Yet following Fred Phelps’ death, one prominent homosexual leader was quoted by as saying, “As a Christian, I also believe in showing love to my enemies and treating people with grace even when they don’t deserve it. I pray for [him] and his family just as I pray for those he harmed. It’s easy for me to love someone who treats me kindly. It’s hard for me to love Fred Phelps. To me, that’s the whole point of grace.”

Another mentioned that instead of celebrating the death of Phelps, he recognized that Fred Phelps had a family who loved him and would be sadly missed by many people. And that even though there were strong disagreements with Phelps on many levels, there would be no gloating or rejoicing over his death.

Some Christians can learn from this.

For various reasons, some Christians—who by definition must subscribe to Jesus’ teachings regarding manifesting love towards others—find it impossible to love homosexuals, or to demonstrate toward them even a modicum of tolerance or kindness. I suspect some of this has to do with the Internet age: it is easy to be hateful when you might be geographically removed from the object of your scorn, and the expression of your vitriol is conducted via a computer keyboard. But many Christians—and I recognize that ‘many’ certainly does not equal ‘all’—treat homosexuality with a special type of hatred, and homosexuals as the worst of sinners.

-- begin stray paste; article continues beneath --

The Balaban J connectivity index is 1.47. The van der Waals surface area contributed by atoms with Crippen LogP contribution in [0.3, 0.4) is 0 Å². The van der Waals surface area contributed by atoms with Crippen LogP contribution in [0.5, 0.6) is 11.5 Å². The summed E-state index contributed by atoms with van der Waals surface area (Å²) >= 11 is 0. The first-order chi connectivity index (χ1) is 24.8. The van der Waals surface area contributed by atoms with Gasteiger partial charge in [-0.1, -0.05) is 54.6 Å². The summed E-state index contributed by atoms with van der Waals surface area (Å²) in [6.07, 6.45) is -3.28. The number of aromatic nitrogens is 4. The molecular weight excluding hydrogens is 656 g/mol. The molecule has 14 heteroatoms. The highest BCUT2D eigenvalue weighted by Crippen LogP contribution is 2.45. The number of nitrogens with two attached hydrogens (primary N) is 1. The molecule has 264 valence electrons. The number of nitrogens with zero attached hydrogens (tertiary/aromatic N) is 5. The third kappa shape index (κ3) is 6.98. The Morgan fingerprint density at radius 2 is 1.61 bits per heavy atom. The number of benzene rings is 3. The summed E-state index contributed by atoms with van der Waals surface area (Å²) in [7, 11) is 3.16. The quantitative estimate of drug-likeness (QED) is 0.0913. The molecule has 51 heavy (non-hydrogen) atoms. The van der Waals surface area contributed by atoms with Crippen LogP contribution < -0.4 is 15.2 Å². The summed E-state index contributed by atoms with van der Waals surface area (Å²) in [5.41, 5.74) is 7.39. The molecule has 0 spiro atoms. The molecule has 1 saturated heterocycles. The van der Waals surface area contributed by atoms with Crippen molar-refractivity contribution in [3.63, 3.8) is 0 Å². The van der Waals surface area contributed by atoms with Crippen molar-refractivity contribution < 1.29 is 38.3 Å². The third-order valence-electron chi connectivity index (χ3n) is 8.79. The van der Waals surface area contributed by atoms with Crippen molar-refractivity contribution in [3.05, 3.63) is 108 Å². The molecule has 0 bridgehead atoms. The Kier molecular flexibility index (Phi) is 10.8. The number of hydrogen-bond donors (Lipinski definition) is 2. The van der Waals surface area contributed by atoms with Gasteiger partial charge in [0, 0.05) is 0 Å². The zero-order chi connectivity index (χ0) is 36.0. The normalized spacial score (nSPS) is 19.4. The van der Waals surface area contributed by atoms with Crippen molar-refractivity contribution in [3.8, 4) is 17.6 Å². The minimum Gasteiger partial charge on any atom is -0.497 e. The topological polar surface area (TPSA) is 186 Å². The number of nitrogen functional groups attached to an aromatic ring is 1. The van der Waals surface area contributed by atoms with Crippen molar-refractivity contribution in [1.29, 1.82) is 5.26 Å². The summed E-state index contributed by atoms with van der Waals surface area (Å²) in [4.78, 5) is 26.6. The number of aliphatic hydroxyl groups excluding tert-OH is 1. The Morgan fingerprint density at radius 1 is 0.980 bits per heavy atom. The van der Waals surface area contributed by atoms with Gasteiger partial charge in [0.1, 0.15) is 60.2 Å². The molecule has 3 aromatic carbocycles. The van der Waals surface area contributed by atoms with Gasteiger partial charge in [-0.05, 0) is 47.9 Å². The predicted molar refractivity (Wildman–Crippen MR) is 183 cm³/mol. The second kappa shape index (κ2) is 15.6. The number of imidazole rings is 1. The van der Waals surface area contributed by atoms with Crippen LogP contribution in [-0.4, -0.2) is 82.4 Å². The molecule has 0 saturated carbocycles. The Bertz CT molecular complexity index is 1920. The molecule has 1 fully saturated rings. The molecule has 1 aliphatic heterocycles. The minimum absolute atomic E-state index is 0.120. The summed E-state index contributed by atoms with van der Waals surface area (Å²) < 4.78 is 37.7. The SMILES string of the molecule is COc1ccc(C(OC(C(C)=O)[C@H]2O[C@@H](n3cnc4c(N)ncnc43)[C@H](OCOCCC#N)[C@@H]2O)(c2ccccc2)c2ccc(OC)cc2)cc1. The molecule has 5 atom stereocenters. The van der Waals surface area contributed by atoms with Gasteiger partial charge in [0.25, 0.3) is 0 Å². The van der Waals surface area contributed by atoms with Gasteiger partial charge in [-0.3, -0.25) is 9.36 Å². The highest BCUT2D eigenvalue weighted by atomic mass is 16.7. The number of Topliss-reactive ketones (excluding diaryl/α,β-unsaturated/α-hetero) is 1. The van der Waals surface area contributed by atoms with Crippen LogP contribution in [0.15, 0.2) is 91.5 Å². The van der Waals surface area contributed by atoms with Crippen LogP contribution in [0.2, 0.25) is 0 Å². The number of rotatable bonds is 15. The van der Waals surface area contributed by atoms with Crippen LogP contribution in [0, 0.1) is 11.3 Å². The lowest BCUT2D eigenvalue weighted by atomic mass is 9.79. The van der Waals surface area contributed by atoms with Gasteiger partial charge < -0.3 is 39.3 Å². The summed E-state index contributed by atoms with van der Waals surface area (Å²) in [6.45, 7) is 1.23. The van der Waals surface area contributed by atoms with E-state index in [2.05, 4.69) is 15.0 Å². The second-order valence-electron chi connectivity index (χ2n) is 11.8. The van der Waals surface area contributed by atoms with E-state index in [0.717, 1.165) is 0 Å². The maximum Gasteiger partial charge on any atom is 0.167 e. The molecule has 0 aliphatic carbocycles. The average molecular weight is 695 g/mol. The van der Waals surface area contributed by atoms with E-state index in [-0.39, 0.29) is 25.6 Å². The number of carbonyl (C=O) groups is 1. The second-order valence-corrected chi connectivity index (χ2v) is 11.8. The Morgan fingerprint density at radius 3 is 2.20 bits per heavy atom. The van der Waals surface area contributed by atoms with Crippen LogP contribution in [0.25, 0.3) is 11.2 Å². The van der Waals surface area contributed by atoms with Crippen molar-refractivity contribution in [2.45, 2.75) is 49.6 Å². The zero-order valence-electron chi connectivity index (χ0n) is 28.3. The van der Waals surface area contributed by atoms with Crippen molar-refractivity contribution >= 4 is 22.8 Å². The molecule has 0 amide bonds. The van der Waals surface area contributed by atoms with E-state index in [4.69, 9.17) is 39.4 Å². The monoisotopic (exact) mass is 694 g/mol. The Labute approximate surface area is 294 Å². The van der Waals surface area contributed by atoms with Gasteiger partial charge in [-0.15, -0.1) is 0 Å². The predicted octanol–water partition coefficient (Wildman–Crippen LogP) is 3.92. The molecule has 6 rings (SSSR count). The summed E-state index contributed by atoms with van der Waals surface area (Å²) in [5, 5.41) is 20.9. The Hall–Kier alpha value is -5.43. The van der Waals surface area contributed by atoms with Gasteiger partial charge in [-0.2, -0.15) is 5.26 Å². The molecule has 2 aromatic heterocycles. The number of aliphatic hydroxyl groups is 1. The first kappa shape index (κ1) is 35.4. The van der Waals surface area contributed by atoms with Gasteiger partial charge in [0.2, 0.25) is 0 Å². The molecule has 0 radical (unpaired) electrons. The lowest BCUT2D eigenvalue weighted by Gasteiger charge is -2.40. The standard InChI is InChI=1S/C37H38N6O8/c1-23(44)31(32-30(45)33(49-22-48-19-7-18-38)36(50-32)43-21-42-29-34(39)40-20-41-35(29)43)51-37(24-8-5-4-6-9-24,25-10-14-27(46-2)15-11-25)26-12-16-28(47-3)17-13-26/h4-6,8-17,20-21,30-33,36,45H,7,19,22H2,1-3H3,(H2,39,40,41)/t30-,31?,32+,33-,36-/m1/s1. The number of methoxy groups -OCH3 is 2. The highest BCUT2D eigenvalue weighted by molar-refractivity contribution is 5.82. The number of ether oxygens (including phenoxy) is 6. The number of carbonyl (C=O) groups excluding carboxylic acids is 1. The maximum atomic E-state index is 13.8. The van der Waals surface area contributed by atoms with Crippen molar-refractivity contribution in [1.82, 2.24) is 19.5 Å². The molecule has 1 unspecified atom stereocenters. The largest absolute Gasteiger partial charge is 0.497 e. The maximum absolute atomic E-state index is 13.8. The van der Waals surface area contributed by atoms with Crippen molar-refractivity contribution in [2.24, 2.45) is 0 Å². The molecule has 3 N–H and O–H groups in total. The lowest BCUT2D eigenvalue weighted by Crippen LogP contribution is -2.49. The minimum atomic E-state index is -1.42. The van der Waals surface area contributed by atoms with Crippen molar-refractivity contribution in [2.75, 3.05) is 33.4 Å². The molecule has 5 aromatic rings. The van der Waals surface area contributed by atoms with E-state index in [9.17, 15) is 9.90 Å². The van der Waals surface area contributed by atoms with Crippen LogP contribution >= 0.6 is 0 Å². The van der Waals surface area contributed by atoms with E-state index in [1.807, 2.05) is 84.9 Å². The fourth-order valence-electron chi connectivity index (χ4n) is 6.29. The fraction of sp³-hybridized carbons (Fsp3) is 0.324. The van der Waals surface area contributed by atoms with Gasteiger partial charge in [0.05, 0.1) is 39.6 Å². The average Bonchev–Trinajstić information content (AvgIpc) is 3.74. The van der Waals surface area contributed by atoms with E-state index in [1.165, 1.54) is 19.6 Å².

There is little wonder that many people are turned off by Christianity when they witness “Christians” treating others with hatred and scorn. One prominent British personality has stated publicly that he could never be a Christian because Christians are so brutally unkind to those with whom they disagree.

I’m certainly not advocating or excusing homosexuality. As I read the Bible I see homosexuality as being contrary to the will of God. But so is dishonesty. So is pride. So is lying. And so is being hateful. In expressing hate towards gays, many “Christians” are guilty of a sin towards which God cannot—and will not—turn a blind eye.

As hard as it may be, God calls Christians—commands Christians—to love everyone.  And until we do, we are no better than those we criticize and condemn.

The Littlest Fan

Just three years old. And she knows all their names!

I saw a cute story recently about a little girl with a remarkable talent. Just three years old, she can name every player—and his position—on her family’s favorite professional football team, the 2014 Superbowl-winning Seattle Seahawks.